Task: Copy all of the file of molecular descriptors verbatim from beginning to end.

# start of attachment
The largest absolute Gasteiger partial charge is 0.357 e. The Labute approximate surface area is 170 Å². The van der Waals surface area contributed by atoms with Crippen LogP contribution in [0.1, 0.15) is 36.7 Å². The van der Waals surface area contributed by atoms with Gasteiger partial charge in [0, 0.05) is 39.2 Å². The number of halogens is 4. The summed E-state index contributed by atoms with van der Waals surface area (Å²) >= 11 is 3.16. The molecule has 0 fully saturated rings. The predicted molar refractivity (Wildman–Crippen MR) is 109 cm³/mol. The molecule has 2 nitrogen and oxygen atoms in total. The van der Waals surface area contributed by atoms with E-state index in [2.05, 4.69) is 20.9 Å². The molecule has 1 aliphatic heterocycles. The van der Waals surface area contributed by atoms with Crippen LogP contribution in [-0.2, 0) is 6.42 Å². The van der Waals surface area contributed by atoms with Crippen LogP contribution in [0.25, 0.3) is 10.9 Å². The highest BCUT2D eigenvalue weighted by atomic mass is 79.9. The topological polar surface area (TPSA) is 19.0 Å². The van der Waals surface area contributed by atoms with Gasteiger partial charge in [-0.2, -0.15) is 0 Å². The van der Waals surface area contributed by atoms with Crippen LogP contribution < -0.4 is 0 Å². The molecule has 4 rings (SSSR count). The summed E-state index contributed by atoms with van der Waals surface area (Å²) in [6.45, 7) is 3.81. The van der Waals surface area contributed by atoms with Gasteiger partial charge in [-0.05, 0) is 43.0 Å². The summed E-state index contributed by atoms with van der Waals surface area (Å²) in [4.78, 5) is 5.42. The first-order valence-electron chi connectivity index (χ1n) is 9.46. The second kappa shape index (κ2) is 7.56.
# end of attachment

The largest absolute Gasteiger partial charge is 0.357 e. The Labute approximate surface area is 170 Å². The van der Waals surface area contributed by atoms with Crippen LogP contribution in [0.1, 0.15) is 36.7 Å². The van der Waals surface area contributed by atoms with Gasteiger partial charge in [0, 0.05) is 39.2 Å². The number of halogens is 4. The summed E-state index contributed by atoms with van der Waals surface area (Å²) >= 11 is 3.16. The molecule has 0 fully saturated rings. The predicted molar refractivity (Wildman–Crippen MR) is 109 cm³/mol. The molecule has 2 nitrogen and oxygen atoms in total. The van der Waals surface area contributed by atoms with E-state index in [2.05, 4.69) is 20.9 Å². The molecule has 1 aliphatic heterocycles. The van der Waals surface area contributed by atoms with Crippen LogP contribution in [-0.2, 0) is 6.42 Å². The van der Waals surface area contributed by atoms with Crippen LogP contribution in [0.25, 0.3) is 10.9 Å². The highest BCUT2D eigenvalue weighted by atomic mass is 79.9. The topological polar surface area (TPSA) is 19.0 Å². The van der Waals surface area contributed by atoms with Gasteiger partial charge in [-0.2, -0.15) is 0 Å². The van der Waals surface area contributed by atoms with Crippen LogP contribution < -0.4 is 0 Å². The molecule has 4 rings (SSSR count). The summed E-state index contributed by atoms with van der Waals surface area (Å²) in [6.45, 7) is 3.81. The van der Waals surface area contributed by atoms with Gasteiger partial charge in [-0.05, 0) is 43.0 Å². The summed E-state index contributed by atoms with van der Waals surface area (Å²) in [4.78, 5) is 5.42. The first-order valence-electron chi connectivity index (χ1n) is 9.46. The second kappa shape index (κ2) is 7.56.